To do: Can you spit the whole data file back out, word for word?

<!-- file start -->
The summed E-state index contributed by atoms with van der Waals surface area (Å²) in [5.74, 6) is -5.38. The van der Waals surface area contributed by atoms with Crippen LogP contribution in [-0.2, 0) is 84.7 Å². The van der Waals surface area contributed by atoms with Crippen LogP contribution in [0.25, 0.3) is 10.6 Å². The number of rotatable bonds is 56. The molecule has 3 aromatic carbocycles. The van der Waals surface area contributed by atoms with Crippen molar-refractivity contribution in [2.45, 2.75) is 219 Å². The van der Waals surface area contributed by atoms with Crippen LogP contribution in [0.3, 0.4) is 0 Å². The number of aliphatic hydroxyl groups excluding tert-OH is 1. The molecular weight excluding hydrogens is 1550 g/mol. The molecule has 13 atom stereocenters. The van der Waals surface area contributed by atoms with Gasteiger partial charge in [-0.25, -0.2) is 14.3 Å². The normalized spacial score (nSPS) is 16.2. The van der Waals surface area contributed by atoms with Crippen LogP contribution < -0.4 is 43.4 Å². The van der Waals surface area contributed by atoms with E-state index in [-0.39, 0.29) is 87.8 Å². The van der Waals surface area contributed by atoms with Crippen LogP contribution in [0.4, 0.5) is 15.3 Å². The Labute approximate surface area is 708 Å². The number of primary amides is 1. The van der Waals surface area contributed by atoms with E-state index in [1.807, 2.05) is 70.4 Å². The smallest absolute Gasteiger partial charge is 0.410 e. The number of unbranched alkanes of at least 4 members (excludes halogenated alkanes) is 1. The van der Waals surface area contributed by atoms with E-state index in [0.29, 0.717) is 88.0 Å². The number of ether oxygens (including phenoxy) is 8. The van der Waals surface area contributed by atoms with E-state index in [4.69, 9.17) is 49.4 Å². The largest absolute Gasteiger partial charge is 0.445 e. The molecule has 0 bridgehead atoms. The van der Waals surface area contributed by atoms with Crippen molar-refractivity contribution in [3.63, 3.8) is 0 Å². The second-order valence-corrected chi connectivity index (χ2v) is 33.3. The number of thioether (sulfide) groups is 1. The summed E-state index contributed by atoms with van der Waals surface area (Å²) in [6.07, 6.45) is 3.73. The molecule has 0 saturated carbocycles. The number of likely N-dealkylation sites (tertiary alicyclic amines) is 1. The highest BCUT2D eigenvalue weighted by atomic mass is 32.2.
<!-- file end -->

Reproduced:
The summed E-state index contributed by atoms with van der Waals surface area (Å²) in [5.74, 6) is -5.38. The van der Waals surface area contributed by atoms with Crippen LogP contribution in [-0.2, 0) is 84.7 Å². The van der Waals surface area contributed by atoms with Crippen LogP contribution in [0.25, 0.3) is 10.6 Å². The number of rotatable bonds is 56. The molecule has 3 aromatic carbocycles. The van der Waals surface area contributed by atoms with Crippen molar-refractivity contribution in [2.45, 2.75) is 219 Å². The van der Waals surface area contributed by atoms with Crippen LogP contribution in [0.3, 0.4) is 0 Å². The number of aliphatic hydroxyl groups excluding tert-OH is 1. The molecular weight excluding hydrogens is 1550 g/mol. The molecule has 13 atom stereocenters. The van der Waals surface area contributed by atoms with Gasteiger partial charge in [-0.25, -0.2) is 14.3 Å². The normalized spacial score (nSPS) is 16.2. The van der Waals surface area contributed by atoms with Crippen LogP contribution < -0.4 is 43.4 Å². The van der Waals surface area contributed by atoms with E-state index in [-0.39, 0.29) is 87.8 Å². The van der Waals surface area contributed by atoms with Crippen LogP contribution in [0.4, 0.5) is 15.3 Å². The Labute approximate surface area is 708 Å². The number of primary amides is 1. The van der Waals surface area contributed by atoms with E-state index in [1.807, 2.05) is 70.4 Å². The smallest absolute Gasteiger partial charge is 0.410 e. The number of unbranched alkanes of at least 4 members (excludes halogenated alkanes) is 1. The van der Waals surface area contributed by atoms with E-state index in [0.29, 0.717) is 88.0 Å². The number of ether oxygens (including phenoxy) is 8. The van der Waals surface area contributed by atoms with E-state index in [4.69, 9.17) is 49.4 Å². The largest absolute Gasteiger partial charge is 0.445 e. The molecule has 0 bridgehead atoms. The van der Waals surface area contributed by atoms with Crippen molar-refractivity contribution in [3.63, 3.8) is 0 Å². The second-order valence-corrected chi connectivity index (χ2v) is 33.3. The number of thioether (sulfide) groups is 1. The summed E-state index contributed by atoms with van der Waals surface area (Å²) in [6.07, 6.45) is 3.73. The molecule has 0 saturated carbocycles. The number of likely N-dealkylation sites (tertiary alicyclic amines) is 1. The highest BCUT2D eigenvalue weighted by atomic mass is 32.2.